Colombian President Gustavo Petro and Venezuelan President Nicolás Maduro met in Venezuela’s capital Caracas today on November 1, two months after formally re-establishing diplomatic relations and a month after resuming trade between the two neighboring countries.
At around 2:30 pm local time, President Maduro reported via Twitter that he received his Colombian counterpart in the Miraflores presidential palace.
— Nicolás Maduro (@NicolasMaduro) November 1, 2022
Yesterday on October 31, through a press release, the Colombian Presidency reported that “President Petro will travel to the city of Caracas with his work team to have lunch with the Venezuelan president.”
The statement added that the leaders “will discuss bilateral relations, reopening of the borders and Venezuela’s reintegration into the Inter-American Human Rights System.”
Last week, during an event in Cúcuta, the capital of the department of Norte de Santander, bordering Venezuela, President Petro made a “respectful request” to his Venezuelan counterpart to join the mechanism, which his country left in 2013, denouncing that it served the interests of the United States.
The statement also added that the meeting is a part of President Petro’s efforts “to boost regional economies, socialize his agenda in favor of the interests of the Latin American bloc, and promote the protection of the Amazon as a part of the preliminary meetings for COP27.”
The 27th United Nations Climate Change Conference 2022 (COP27) is scheduled to take place from November 6 to 18 in Sharm el-Sheikh, Egypt.
— Presidencia Colombia 🇨🇴 (@infopresidencia) October 31, 2022
This is the first time that Petro and Maduro are meeting each other since the mending of bilateral relations in late August. It is a historic meeting as it marks the further strengthening of the diplomatic ties between Colombia and Venezuela, which got increasingly worse with the intensification of attacks against Venezuela by the US and the support this campaign received by far-right president Iván Duque.
— Prensa Presidencial (@PresidencialVen) November 1, 2022
Colombia and Venezuela officially broke diplomatic relations in February 2019 after Duque recognized the US-backed self-proclaimed “president” Juan Guaidó as Venezuela’s legitimate leader and assisted his entry into Venezuela with so-called “humanitarian aid,” which was denounced as a front for an attempted coup by the Maduro government.
The termination of relations also led to the full closure of the common borders between the two countries, which had multifold impacts including the disruption of the transportation of various goods and causing distress to the population living in border areas on both sides.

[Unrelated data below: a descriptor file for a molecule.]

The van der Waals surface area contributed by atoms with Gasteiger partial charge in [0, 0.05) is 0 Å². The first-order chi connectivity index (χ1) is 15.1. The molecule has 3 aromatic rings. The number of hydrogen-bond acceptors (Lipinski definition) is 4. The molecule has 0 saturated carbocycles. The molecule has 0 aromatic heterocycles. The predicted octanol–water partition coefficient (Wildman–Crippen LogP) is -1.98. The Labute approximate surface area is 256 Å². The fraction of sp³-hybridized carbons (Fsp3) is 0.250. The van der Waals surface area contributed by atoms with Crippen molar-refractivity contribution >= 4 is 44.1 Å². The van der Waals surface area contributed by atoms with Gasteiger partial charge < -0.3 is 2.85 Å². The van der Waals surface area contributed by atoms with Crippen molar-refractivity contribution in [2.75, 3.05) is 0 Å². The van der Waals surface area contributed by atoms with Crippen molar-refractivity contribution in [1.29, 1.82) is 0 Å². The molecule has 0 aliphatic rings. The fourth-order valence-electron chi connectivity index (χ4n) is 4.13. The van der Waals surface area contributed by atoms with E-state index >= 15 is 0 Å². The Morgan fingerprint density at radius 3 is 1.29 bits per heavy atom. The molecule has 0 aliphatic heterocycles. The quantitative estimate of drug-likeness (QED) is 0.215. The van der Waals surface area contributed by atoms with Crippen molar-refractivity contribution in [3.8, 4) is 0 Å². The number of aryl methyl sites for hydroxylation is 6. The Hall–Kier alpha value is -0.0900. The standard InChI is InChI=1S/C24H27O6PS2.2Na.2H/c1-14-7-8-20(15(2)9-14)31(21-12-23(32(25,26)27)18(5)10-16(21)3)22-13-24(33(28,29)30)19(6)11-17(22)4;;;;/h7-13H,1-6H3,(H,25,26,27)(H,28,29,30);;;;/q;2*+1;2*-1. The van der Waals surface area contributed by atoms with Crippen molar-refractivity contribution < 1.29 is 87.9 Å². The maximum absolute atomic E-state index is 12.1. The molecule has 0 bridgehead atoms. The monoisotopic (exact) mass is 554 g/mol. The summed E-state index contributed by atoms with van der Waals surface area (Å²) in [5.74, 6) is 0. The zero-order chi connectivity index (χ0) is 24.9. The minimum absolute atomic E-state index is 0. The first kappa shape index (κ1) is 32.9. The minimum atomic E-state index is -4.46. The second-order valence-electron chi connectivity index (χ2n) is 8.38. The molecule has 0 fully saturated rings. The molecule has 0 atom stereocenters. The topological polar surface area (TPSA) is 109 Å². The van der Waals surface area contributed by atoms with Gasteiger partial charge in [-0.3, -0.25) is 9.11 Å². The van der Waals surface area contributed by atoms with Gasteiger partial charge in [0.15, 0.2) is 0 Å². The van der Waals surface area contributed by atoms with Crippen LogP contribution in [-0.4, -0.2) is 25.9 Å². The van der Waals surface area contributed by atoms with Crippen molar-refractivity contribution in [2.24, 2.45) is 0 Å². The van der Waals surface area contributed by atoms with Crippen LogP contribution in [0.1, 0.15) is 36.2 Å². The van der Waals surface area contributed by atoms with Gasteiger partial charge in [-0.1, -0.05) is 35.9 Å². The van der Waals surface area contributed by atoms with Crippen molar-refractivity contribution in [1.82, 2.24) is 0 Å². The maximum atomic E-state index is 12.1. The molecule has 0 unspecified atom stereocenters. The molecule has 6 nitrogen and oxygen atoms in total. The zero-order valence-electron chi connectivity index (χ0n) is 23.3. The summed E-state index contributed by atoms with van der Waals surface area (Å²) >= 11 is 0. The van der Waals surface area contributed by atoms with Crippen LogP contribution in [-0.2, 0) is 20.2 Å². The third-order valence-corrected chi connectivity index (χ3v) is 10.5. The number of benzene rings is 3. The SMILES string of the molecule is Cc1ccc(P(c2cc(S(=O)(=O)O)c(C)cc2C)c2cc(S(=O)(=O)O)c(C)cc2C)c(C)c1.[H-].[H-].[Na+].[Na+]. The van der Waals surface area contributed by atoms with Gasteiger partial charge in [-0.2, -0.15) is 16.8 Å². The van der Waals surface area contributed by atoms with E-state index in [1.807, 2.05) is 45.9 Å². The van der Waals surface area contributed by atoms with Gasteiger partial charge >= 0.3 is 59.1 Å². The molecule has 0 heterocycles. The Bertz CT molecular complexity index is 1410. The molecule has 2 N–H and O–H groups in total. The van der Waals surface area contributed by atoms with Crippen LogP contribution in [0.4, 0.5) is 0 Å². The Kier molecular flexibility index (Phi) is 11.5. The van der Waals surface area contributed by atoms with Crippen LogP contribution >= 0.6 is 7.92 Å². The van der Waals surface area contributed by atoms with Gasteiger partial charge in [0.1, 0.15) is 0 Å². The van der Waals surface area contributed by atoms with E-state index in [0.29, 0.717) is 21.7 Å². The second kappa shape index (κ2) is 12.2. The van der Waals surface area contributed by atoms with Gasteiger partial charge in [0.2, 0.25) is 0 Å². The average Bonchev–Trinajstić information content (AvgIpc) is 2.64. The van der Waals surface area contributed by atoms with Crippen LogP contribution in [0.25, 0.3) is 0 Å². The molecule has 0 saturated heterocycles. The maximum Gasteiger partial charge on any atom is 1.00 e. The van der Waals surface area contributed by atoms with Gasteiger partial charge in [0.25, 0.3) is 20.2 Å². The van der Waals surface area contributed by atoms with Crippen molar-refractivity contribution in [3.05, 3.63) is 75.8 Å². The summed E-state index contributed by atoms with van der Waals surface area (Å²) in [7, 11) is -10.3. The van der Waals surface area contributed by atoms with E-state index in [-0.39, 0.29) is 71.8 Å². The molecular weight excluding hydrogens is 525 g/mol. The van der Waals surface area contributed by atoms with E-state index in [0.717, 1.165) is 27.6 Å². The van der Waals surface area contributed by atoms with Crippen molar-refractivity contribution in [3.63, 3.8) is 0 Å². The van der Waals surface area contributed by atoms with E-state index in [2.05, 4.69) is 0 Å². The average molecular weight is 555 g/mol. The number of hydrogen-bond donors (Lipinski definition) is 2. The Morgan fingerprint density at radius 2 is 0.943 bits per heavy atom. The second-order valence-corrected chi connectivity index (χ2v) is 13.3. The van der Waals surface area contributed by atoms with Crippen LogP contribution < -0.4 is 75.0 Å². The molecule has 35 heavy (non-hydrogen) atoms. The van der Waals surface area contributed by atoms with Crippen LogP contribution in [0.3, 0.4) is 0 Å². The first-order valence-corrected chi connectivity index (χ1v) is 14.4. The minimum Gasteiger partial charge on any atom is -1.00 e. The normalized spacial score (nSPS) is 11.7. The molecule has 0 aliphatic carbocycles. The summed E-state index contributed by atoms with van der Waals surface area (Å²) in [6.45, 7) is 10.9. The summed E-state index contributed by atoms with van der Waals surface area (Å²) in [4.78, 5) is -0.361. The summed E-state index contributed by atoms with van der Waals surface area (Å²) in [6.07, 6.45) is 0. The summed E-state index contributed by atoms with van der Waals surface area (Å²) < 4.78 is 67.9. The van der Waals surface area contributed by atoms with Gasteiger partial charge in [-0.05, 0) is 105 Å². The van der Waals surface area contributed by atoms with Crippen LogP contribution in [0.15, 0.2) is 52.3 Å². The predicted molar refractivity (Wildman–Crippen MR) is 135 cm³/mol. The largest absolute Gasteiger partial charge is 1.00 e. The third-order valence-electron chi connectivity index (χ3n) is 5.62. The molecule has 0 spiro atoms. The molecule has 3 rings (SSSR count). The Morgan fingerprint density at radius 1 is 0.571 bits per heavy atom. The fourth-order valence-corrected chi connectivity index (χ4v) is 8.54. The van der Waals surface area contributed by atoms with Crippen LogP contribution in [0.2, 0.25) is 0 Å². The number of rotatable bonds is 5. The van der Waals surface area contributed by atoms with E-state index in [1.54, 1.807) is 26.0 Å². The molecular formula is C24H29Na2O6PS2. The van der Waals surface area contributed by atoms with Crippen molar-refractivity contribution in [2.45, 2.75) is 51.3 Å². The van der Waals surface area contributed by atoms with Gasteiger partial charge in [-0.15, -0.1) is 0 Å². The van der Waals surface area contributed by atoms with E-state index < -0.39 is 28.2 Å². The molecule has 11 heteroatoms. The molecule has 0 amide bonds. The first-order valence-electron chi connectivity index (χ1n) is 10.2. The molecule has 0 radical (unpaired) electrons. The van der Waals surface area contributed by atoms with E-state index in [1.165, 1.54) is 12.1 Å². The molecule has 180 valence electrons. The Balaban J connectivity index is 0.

During his election campaign, Petro, who was inaugurated as Colombia’s first left-wing president on August 7, had pledged to resolve the border crisis in the Norte de Santander department by renewing relations with Venezuela.
Since assuming the presidency, Petro has been working with his Venezuelan counterpart on improving relations. The relations between the two countries have been steadily strengthening since then.
The countries officially restored political and diplomatic relations on August 29 by appointing ambassadors to each others’ nations. On September 26, the governments reopened their common land border, exchanged first cargo trucks, and restarted trade between the countries.
The binational commercial reopening was celebrated by people living in border cities. The governments expressed hope that the reopening would solve the security issues, as well as improve the socio-economic situation.
Additionally, on September 13, President Petro requested his Venezuelan counterpart to be a guarantor in the peace talks with the National Liberation Army (ELN) rebels, which the latter accepted.
On September 19, Colombia returned the control of the Venezuelan state-owned petrochemical company Monómeros to the management appointed by the Maduro government, after being controlled for three years by officials linked to Guaidó.
On September 29, the Venezuelan government expressed its full support for the Colombian government’s ‘Total Peace’ policy, and offered the country’s full assistance in achieving peace in border cities. The armed forces of both countries have begun working together to strengthen security and fight drug trafficking, fuel trafficking, irregular crossings, smuggling, among other cross-border crimes on the 2,219-kilometer-long common border.